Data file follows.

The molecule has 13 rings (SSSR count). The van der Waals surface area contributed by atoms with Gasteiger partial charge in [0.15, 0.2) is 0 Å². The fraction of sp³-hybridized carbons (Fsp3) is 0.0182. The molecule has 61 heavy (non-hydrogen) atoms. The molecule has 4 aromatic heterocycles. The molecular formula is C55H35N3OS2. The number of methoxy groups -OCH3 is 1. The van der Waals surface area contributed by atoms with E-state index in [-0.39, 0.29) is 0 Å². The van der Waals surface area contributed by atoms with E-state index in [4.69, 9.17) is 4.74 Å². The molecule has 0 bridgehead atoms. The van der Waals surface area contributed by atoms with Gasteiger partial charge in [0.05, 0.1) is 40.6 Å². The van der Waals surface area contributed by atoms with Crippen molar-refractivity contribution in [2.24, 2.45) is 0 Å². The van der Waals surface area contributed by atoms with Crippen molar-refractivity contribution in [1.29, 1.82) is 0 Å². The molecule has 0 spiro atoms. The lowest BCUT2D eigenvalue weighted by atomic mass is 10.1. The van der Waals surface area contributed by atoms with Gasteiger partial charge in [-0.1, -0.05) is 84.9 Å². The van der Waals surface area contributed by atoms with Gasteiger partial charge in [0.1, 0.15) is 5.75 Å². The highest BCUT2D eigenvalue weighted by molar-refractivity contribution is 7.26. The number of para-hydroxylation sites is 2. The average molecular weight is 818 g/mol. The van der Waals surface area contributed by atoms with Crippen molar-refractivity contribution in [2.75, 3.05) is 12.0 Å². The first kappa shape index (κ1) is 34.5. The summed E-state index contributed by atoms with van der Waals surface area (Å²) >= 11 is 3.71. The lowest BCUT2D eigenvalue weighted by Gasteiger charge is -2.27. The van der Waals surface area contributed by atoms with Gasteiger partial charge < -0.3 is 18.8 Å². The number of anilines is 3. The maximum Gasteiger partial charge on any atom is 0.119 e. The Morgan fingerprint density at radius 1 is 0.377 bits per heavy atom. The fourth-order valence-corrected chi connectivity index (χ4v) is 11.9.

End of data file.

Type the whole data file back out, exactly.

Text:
The molecule has 13 rings (SSSR count). The van der Waals surface area contributed by atoms with Gasteiger partial charge in [0.15, 0.2) is 0 Å². The fraction of sp³-hybridized carbons (Fsp3) is 0.0182. The molecule has 61 heavy (non-hydrogen) atoms. The molecule has 4 aromatic heterocycles. The molecular formula is C55H35N3OS2. The number of methoxy groups -OCH3 is 1. The van der Waals surface area contributed by atoms with E-state index in [-0.39, 0.29) is 0 Å². The van der Waals surface area contributed by atoms with E-state index in [4.69, 9.17) is 4.74 Å². The molecule has 0 bridgehead atoms. The van der Waals surface area contributed by atoms with Gasteiger partial charge in [0.05, 0.1) is 40.6 Å². The van der Waals surface area contributed by atoms with Crippen molar-refractivity contribution in [2.24, 2.45) is 0 Å². The van der Waals surface area contributed by atoms with Crippen molar-refractivity contribution in [1.29, 1.82) is 0 Å². The molecule has 0 spiro atoms. The lowest BCUT2D eigenvalue weighted by atomic mass is 10.1. The van der Waals surface area contributed by atoms with Gasteiger partial charge in [-0.1, -0.05) is 84.9 Å². The van der Waals surface area contributed by atoms with Gasteiger partial charge in [0.1, 0.15) is 5.75 Å². The highest BCUT2D eigenvalue weighted by molar-refractivity contribution is 7.26. The number of para-hydroxylation sites is 2. The average molecular weight is 818 g/mol. The van der Waals surface area contributed by atoms with Crippen molar-refractivity contribution in [2.75, 3.05) is 12.0 Å². The first kappa shape index (κ1) is 34.5. The summed E-state index contributed by atoms with van der Waals surface area (Å²) >= 11 is 3.71. The lowest BCUT2D eigenvalue weighted by Gasteiger charge is -2.27. The van der Waals surface area contributed by atoms with Gasteiger partial charge < -0.3 is 18.8 Å². The number of anilines is 3. The maximum Gasteiger partial charge on any atom is 0.119 e. The Morgan fingerprint density at radius 1 is 0.377 bits per heavy atom. The fourth-order valence-corrected chi connectivity index (χ4v) is 11.9.